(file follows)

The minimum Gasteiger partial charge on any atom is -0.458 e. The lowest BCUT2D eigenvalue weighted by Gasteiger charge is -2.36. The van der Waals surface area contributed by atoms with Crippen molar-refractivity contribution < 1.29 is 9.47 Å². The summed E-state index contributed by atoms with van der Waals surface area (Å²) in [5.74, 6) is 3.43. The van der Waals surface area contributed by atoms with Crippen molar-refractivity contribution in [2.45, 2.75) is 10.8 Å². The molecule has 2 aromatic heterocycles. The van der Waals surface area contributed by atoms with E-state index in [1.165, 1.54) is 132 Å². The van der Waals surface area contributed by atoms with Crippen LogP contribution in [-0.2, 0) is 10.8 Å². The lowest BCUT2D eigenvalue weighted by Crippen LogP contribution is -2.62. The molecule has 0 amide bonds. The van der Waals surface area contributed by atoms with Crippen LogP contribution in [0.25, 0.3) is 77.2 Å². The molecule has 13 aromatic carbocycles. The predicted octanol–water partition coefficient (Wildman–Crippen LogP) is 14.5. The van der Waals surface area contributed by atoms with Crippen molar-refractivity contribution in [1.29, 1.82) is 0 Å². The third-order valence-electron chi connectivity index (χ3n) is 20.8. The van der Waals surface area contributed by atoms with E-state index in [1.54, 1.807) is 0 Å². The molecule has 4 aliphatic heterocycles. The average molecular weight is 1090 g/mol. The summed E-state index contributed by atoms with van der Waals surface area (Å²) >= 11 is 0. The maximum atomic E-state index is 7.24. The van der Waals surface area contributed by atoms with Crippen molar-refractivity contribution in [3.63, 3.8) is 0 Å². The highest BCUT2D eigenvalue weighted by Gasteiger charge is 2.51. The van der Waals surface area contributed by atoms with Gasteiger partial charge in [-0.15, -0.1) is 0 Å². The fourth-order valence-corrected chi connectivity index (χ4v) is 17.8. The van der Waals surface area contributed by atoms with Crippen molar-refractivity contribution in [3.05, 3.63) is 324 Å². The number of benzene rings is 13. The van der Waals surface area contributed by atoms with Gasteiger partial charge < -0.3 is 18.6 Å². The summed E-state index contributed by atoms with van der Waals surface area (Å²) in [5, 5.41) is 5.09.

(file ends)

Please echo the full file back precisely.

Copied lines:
The minimum Gasteiger partial charge on any atom is -0.458 e. The lowest BCUT2D eigenvalue weighted by Gasteiger charge is -2.36. The van der Waals surface area contributed by atoms with Crippen molar-refractivity contribution < 1.29 is 9.47 Å². The summed E-state index contributed by atoms with van der Waals surface area (Å²) in [5.74, 6) is 3.43. The van der Waals surface area contributed by atoms with Crippen molar-refractivity contribution in [2.45, 2.75) is 10.8 Å². The molecule has 2 aromatic heterocycles. The van der Waals surface area contributed by atoms with E-state index in [1.165, 1.54) is 132 Å². The van der Waals surface area contributed by atoms with Crippen LogP contribution in [-0.2, 0) is 10.8 Å². The lowest BCUT2D eigenvalue weighted by Crippen LogP contribution is -2.62. The molecule has 0 amide bonds. The van der Waals surface area contributed by atoms with Crippen LogP contribution in [0.25, 0.3) is 77.2 Å². The molecule has 13 aromatic carbocycles. The predicted octanol–water partition coefficient (Wildman–Crippen LogP) is 14.5. The van der Waals surface area contributed by atoms with Crippen molar-refractivity contribution in [1.29, 1.82) is 0 Å². The third-order valence-electron chi connectivity index (χ3n) is 20.8. The van der Waals surface area contributed by atoms with E-state index in [1.54, 1.807) is 0 Å². The molecule has 4 aliphatic heterocycles. The average molecular weight is 1090 g/mol. The summed E-state index contributed by atoms with van der Waals surface area (Å²) >= 11 is 0. The maximum atomic E-state index is 7.24. The van der Waals surface area contributed by atoms with Crippen molar-refractivity contribution in [3.63, 3.8) is 0 Å². The highest BCUT2D eigenvalue weighted by Gasteiger charge is 2.51. The van der Waals surface area contributed by atoms with Gasteiger partial charge in [-0.15, -0.1) is 0 Å². The fourth-order valence-corrected chi connectivity index (χ4v) is 17.8. The van der Waals surface area contributed by atoms with Crippen molar-refractivity contribution in [3.05, 3.63) is 324 Å². The number of benzene rings is 13. The van der Waals surface area contributed by atoms with Gasteiger partial charge < -0.3 is 18.6 Å². The summed E-state index contributed by atoms with van der Waals surface area (Å²) in [5, 5.41) is 5.09.